U.S. grains: Wheat rallies on Black Sea dryness

Corn eases after three days' gains, soybeans climb

CBOT July 2020 wheat with 20-, 50- and 100-day moving averages. (Barchart)

Chicago | Reuters — Chicago wheat futures gained on Wednesday as dryness in Russia and a weak crop outlook on the U.S. Plains lifted the market.

Soybeans lifted as the Brazilian currency gained against the U.S. dollar, renewing hopes of buying by China, while corn was flat as demand gains in ethanol and animal feed offset ahead-of-pace planting.

The most-active wheat contract on the Chicago Board of Trade climbed 15 cents to $5.13-3/4 a bushel, after touching a two-month low on Monday (all figures US$).

CBOT corn was down 1-3/4 at $3.19-1/2 a bushel, while soybeans added 4-1/4 to $8.46-3/4 a bushel.

Wheat prices had slumped as European rain gave hope to drought-stricken crops, but persistent dryness in the Black Sea region offered support. A decline in U.S. winter wheat crop ratings last week and below-expected crop outlook during a Kansas wheat tour this week also buoyed the market.

“This spring’s drought did irreversible damage,” said Arlan Suderman, chief commodities economist for INTL FCStone, noting that Russian crop conditions move the U.S. market more than its own crop outlook.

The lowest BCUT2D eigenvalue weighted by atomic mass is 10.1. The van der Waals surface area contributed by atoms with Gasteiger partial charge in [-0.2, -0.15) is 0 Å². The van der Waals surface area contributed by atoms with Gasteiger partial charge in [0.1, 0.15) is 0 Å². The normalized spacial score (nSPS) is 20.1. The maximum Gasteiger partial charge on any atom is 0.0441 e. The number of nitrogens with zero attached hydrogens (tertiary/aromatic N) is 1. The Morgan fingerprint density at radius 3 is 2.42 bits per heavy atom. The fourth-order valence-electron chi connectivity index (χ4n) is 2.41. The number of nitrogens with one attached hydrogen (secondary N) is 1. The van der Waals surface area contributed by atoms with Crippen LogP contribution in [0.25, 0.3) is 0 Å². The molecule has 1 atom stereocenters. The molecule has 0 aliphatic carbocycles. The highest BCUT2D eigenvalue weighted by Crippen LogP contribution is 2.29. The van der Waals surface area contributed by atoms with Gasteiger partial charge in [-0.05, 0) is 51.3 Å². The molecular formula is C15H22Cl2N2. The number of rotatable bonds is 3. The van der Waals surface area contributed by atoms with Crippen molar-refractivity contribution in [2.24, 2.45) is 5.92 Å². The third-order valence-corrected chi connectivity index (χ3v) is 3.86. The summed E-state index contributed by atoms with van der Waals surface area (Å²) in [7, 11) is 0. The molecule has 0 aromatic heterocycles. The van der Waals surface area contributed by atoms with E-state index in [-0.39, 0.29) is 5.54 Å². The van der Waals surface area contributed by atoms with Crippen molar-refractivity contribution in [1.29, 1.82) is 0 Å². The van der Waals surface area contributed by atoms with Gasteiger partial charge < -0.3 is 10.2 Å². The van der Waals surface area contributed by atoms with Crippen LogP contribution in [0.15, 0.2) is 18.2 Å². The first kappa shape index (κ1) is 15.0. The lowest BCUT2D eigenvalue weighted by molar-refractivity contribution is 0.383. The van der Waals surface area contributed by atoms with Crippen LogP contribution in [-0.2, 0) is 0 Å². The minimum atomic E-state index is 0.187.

Suderman said the rally was the result of a pile on among traders.

“As the chart signals turned, momentum traders grabbed a hold and amplified the move,” he said.

Soybeans gained ground as China turns from Brazilian purchases to the United States.

“In the currencies, the real is up a bit, the dollar is down,” said Jack Scoville, vice-president of The Price Futures Group. “Brazil is running out of beans.”

Corn, extensively used in ethanol fuel in the U.S., lifted overnight, with recovering oil markets, but was mostly flat during midday trading amid strong spring planting progress.

U.S. farmers have made faster-than-normal progress in planting what is expected to be a huge corn acreage this year.

— Reporting for Reuters by Christopher Walljasper; additional reporting by Gus Trompiz in Paris and Naveen Thukral in Singapore.

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